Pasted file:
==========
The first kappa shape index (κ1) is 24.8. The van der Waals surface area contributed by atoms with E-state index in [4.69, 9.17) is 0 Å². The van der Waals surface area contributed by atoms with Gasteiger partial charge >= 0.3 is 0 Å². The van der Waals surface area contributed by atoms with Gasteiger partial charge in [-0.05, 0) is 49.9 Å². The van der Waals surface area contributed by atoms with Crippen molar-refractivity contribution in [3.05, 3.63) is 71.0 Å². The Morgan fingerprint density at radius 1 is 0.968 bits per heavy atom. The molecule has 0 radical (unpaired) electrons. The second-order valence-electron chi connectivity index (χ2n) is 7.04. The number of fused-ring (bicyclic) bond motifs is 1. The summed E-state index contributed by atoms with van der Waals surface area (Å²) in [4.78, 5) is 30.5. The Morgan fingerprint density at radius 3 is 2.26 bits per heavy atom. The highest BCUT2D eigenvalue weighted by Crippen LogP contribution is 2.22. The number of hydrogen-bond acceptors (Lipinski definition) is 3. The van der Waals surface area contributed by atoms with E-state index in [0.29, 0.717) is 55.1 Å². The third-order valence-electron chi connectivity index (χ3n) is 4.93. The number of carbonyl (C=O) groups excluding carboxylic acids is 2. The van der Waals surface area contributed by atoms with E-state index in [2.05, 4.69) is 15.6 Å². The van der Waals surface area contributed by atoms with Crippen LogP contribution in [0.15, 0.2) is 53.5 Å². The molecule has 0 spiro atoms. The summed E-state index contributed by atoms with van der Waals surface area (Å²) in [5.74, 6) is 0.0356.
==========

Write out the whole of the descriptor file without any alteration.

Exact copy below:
The first kappa shape index (κ1) is 24.8. The van der Waals surface area contributed by atoms with E-state index in [4.69, 9.17) is 0 Å². The van der Waals surface area contributed by atoms with Gasteiger partial charge >= 0.3 is 0 Å². The van der Waals surface area contributed by atoms with Gasteiger partial charge in [-0.05, 0) is 49.9 Å². The van der Waals surface area contributed by atoms with Crippen molar-refractivity contribution in [3.05, 3.63) is 71.0 Å². The Morgan fingerprint density at radius 1 is 0.968 bits per heavy atom. The molecule has 0 radical (unpaired) electrons. The second-order valence-electron chi connectivity index (χ2n) is 7.04. The number of fused-ring (bicyclic) bond motifs is 1. The summed E-state index contributed by atoms with van der Waals surface area (Å²) in [4.78, 5) is 30.5. The Morgan fingerprint density at radius 3 is 2.26 bits per heavy atom. The highest BCUT2D eigenvalue weighted by Crippen LogP contribution is 2.22. The number of hydrogen-bond acceptors (Lipinski definition) is 3. The van der Waals surface area contributed by atoms with E-state index in [0.29, 0.717) is 55.1 Å². The third-order valence-electron chi connectivity index (χ3n) is 4.93. The number of carbonyl (C=O) groups excluding carboxylic acids is 2. The van der Waals surface area contributed by atoms with E-state index in [2.05, 4.69) is 15.6 Å². The van der Waals surface area contributed by atoms with Crippen LogP contribution in [0.15, 0.2) is 53.5 Å². The molecule has 0 spiro atoms. The summed E-state index contributed by atoms with van der Waals surface area (Å²) in [5.74, 6) is 0.0356.